Main Article Content
Hydatid disease (hydatidosis or echinococcosis) is a potentially serious, at times lethal disease caused by cysts containing
the larval stages of the Echinococcus granulosus (E.granulosus) tapeworm (dog Tapeworm).
Adult E. granulosus tapeworms infect dogs and other canine animals and then these tapeworm eggs are shed in feces
of these infected animals. People become infected by ingesting these eggs. This can occur via hand-to-mouth transfer
after handling dogs or objects contaminated with the eggs, or from consuming contaminated food or water.
The larval form of the tapeworm may lodge in various body sites where they form a fluid-filled sac known as hydatid
cyst. These cysts contain immature forms of the tapeworm and can increase in size from 5–10 cm or more over a period
of time. While some cysts may die, others can remain alive for many years. Cysts also contain ‘daughter cysts’ which,
if released, may spread to other areas of the body.
All articles published in the Journal of Medical Sciences (JMS) are licensed under the Creative Commons Attribution 4.0 International License (CC-BY 4.0). Under the CC BY 4.0 license, author(s) retain the ownership of the copyright publishing rights without restrictions for their content, and allow others to copy, use, print, share, modify, and distribute the content of the article even for commercial purposes as long as the original authors and the journal are properly cited. No permission is required from the author/s or the publishers for this purpose. Appropriate attribution can be provided by simply citing the original article. The corresponding author has the right to grant on behalf of all authors, a worldwide license to JMS and its licensees in all forms, formats, and media (whether known now or created in the future), The corresponding author must certify and warrant the authorship and proprietorship and should declare that he/she has not granted or assigned any of the article’s rights to any other person or body.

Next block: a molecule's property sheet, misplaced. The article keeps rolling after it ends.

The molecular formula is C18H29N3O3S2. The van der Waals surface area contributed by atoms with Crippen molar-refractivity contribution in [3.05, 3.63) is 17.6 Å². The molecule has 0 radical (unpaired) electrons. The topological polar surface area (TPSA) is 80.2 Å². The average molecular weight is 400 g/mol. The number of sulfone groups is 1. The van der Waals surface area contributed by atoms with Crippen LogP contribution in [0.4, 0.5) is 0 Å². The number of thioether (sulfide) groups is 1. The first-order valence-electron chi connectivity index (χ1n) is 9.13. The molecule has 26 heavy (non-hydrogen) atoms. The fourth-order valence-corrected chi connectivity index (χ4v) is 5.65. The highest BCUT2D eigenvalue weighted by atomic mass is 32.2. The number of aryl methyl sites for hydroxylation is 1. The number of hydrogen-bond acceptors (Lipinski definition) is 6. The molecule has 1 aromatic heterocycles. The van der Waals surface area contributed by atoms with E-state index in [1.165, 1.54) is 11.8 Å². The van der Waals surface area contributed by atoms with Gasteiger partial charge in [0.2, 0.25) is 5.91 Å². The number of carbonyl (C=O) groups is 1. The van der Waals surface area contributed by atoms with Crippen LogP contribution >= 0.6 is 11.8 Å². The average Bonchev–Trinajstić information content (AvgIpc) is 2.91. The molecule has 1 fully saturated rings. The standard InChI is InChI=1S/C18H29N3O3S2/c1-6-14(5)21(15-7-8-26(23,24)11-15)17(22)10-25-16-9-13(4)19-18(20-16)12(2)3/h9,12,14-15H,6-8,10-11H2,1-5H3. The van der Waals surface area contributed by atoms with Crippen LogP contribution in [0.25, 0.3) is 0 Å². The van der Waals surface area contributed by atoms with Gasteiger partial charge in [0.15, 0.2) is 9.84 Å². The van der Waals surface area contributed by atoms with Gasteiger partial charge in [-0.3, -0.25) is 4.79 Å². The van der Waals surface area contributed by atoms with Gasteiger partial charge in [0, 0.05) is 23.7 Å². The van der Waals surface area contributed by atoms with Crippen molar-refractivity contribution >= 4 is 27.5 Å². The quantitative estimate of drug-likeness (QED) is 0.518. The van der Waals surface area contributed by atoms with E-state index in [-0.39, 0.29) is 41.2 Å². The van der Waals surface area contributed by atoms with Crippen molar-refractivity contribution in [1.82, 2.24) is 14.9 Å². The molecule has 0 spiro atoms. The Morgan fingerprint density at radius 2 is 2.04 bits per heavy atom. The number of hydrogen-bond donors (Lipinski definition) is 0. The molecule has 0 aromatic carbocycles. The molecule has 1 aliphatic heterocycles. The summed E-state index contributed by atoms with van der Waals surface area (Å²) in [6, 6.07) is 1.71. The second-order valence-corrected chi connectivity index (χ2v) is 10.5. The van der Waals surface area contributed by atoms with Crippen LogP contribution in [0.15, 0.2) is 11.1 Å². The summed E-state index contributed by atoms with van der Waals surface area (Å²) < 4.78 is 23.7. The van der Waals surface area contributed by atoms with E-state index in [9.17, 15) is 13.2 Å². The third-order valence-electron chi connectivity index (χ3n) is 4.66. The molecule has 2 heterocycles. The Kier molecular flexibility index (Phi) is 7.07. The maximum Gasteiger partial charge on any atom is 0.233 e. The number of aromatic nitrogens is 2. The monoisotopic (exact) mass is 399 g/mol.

The corresponding author must compensate the journal for any costs, expenses, or damages that the JMS may incur as a result of any breach of these warranties including any intentional or unintentional errors, omissions, copyright issues, or plagiarism. The editorial office must be notified upon submission if an article contains materials like text, pictures, tables, or graphs from other copyrighted sources. The JMS reserves the right to remove any images, figures, tables, or other content, from any article, whether before or after publication, if concerns are raised about copyright, license, or permissions and the authors are unable to provide documentation confirming that appropriate permissions were obtained for publication of the content in question.